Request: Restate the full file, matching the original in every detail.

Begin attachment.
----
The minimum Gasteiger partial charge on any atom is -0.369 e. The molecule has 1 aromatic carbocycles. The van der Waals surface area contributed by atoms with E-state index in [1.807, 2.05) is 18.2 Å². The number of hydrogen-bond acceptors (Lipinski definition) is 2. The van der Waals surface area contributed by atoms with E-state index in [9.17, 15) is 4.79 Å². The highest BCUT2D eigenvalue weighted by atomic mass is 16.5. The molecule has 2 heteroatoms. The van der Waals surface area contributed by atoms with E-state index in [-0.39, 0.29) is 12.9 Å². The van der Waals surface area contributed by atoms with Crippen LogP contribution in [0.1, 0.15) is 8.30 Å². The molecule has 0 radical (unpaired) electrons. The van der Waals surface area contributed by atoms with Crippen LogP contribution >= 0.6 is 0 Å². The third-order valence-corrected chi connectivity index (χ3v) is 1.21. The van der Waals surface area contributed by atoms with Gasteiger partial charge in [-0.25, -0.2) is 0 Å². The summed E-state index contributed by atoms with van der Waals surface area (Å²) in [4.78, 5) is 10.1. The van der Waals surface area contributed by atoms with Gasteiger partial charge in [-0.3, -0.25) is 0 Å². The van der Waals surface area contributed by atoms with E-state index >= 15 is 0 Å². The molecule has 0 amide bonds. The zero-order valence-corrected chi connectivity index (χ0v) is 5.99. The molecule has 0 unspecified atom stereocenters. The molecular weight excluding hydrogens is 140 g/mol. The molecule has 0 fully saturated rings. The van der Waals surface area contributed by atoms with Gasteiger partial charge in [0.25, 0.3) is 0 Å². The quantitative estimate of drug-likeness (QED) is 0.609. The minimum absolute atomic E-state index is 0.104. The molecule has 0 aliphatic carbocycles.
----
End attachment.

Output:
The minimum Gasteiger partial charge on any atom is -0.369 e. The molecule has 1 aromatic carbocycles. The van der Waals surface area contributed by atoms with E-state index in [1.807, 2.05) is 18.2 Å². The number of hydrogen-bond acceptors (Lipinski definition) is 2. The van der Waals surface area contributed by atoms with E-state index in [9.17, 15) is 4.79 Å². The highest BCUT2D eigenvalue weighted by atomic mass is 16.5. The molecule has 2 heteroatoms. The van der Waals surface area contributed by atoms with E-state index in [-0.39, 0.29) is 12.9 Å². The van der Waals surface area contributed by atoms with Crippen LogP contribution in [0.1, 0.15) is 8.30 Å². The molecule has 0 radical (unpaired) electrons. The van der Waals surface area contributed by atoms with Crippen LogP contribution >= 0.6 is 0 Å². The third-order valence-corrected chi connectivity index (χ3v) is 1.21. The van der Waals surface area contributed by atoms with Gasteiger partial charge in [-0.25, -0.2) is 0 Å². The summed E-state index contributed by atoms with van der Waals surface area (Å²) in [4.78, 5) is 10.1. The van der Waals surface area contributed by atoms with Gasteiger partial charge in [-0.3, -0.25) is 0 Å². The van der Waals surface area contributed by atoms with E-state index >= 15 is 0 Å². The molecule has 0 amide bonds. The zero-order valence-corrected chi connectivity index (χ0v) is 5.99. The molecule has 0 unspecified atom stereocenters. The molecular weight excluding hydrogens is 140 g/mol. The molecule has 0 fully saturated rings. The van der Waals surface area contributed by atoms with Gasteiger partial charge in [0.25, 0.3) is 0 Å². The quantitative estimate of drug-likeness (QED) is 0.609. The minimum absolute atomic E-state index is 0.104. The molecule has 0 aliphatic carbocycles.